Wednesday, January 13, 2010

Art Therapy Studio Class Reflection: Part One



I promised to write about my experience in the Art therapy class that I took up at Lesley University last week, but every time I sat down to write about the experience, I found myself unable to completely articulate the experience. I am still integrating it I suppose. But I have written a three part reflection for the class and thought I might share that here, one part at a time. So here it is!

Part One
 I think there were three main ideas that I took away from this class, three things that are still churning around in my mind. So I broke the three ideas down into three parts.
The first was this idea about "embracing struggle". Our professor, Shaun McNiff, told us again and again that struggle was good and could be used as fuel for our work. I have to admit that, at first, I struggled with the idea of struggle. My struggle with “struggle” came from my seemingly contradictive resolve that I make art for the joy of it (not for the struggle of it). I make art because it feels good, because it feeds me. Not to say that I don't sometimes struggle with it, or get frustrated or defeated by it...because I do sometimes. But for the most part, I want the experience of art making for myself to be joyful, playful, fun and uplifting.
I struggle in so many ways in my life and want to come to art not to struggle more, but as a refuge. I don’t want to struggle in my art making. I keep making art, keep coming back to it, not because it causes me struggle (not to say that there is’nt discomfort, because  there certainly is sometimes), but I don’t want to let it drag me down. I want to let go of the struggle when I sit down to create. I try to go into it with the intention to be uplifted and affirmed, not to be dragged down by the struggle of it. This is not to deny struggle’s place in our lives, or ignore it when it appears. I fully recognize that we need this shadow part of ourselves in order to get back into the light (maybe this is the point that Shaun was making about struggle). But what I am saying is that I don’t want to dwell in it or stew in it, especially when I am making art. I have the most fun making art when I intentionally Let Go of the struggle. When I have conflicts in my mind, or am feeling down, I want to feel better…that’s natural, right? I recognize the shadowy places and the presence of darkness. I recognize that we need both the dark and light, and love how Deepak Chopra puts it: “if you do not see your shadow, you must not be standing in the light”. So I recognize, I acknowledge it when it exists within me, but ultimately, I want to feel good. Don’t we all? Art making, when I approach it with the intention of having more joy, more fun and celebration becomes joyful, fun and celebratory. When I approach it as a struggle (in other words, when I can’t let go of the outcome of what I am doing), then I suffer and struggle more. And my question is: why do that? And it’s a question I am still playing with (especially since I still do cling to outcomes and approach things from a struggling place). However contradictorily, I feel it is important to empower myself and others to find the joy, the celebration, the goodness in art-making and essentially in life. Not by ignoring the shadow, but by standing fully in the light.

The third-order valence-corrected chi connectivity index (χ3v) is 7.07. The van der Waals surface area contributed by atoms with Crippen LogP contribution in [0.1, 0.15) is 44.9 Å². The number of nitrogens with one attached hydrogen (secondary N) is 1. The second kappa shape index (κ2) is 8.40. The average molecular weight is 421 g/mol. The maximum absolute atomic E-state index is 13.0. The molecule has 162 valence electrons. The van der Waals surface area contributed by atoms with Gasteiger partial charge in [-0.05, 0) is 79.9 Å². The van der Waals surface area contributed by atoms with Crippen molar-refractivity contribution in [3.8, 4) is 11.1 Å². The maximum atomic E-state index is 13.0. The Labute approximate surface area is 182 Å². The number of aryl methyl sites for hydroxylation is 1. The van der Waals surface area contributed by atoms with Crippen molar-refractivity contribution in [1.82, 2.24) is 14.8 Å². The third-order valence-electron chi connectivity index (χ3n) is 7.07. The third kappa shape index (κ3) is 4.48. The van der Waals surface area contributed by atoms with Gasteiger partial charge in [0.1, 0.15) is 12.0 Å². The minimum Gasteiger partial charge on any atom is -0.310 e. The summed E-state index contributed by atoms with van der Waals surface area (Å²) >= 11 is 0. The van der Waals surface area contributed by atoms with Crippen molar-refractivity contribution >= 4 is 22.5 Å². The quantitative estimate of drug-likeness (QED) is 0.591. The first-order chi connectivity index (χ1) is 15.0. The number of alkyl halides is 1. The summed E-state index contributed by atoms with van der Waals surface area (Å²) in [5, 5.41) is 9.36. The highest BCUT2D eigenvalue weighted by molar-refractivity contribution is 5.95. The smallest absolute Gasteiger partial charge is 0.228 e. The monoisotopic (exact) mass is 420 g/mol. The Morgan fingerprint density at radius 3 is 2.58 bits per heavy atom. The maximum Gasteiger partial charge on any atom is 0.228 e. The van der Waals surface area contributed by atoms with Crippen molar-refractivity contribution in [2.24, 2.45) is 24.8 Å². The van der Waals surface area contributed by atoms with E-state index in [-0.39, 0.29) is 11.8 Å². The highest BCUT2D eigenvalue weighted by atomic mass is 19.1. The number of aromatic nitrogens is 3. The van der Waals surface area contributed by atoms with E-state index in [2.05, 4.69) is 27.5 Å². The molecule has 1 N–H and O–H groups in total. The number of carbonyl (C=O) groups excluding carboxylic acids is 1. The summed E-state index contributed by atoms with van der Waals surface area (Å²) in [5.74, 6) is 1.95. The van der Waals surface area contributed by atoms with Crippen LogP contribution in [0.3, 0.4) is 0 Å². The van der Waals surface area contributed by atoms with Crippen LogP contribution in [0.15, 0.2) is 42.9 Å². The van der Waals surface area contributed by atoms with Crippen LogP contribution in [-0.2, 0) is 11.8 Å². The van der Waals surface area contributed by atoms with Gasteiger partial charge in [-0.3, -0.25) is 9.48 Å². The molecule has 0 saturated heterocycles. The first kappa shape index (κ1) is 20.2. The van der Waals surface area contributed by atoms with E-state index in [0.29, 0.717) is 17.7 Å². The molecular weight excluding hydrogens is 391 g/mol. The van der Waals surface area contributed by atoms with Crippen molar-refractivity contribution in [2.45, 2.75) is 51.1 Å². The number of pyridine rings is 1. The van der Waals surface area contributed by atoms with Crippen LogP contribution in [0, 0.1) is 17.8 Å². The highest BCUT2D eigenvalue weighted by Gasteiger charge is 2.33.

So for now…I will do my best to hold this contradicting contrast. 





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4 comments:

Jacqueline said...

The class sounds soo fun! Thanks for sharing it with us sweet Eliza! So happy to be in BYW e-course with you! Have a lovely merry happy day and love to yoU!

jacqueline
http://jqlinesocuteithurts.typepad.com/

gina said...

Your comments about struggle are very thoughtful....I see your point about coming to the art process with joy. What kind of art are you doing in the class? I know certain kinds of art would be a struggle for me, as I don't know the techniques.
p.s. I love yoga too.

vineeta said...

So true, Its strange but true that our art is the tussle between struggle and joy- I've never thought of it before but the time period before all the thoughts turn into action -the gestation period- so to say is pure torture- but finally once you are creating it is joy- its a high like nothing else.
p.s: I LOVE the images 7 would love to see more please!! :)

Leah said...

The class sounds great! I've read some of Shaun McNiff's books and really enjoyed them.

My experience is that you can still approach art-making as doing it for the joy of creating and still experience struggle in there. I like the idea of embracing the struggle when it comes up, instead of struggling against it!

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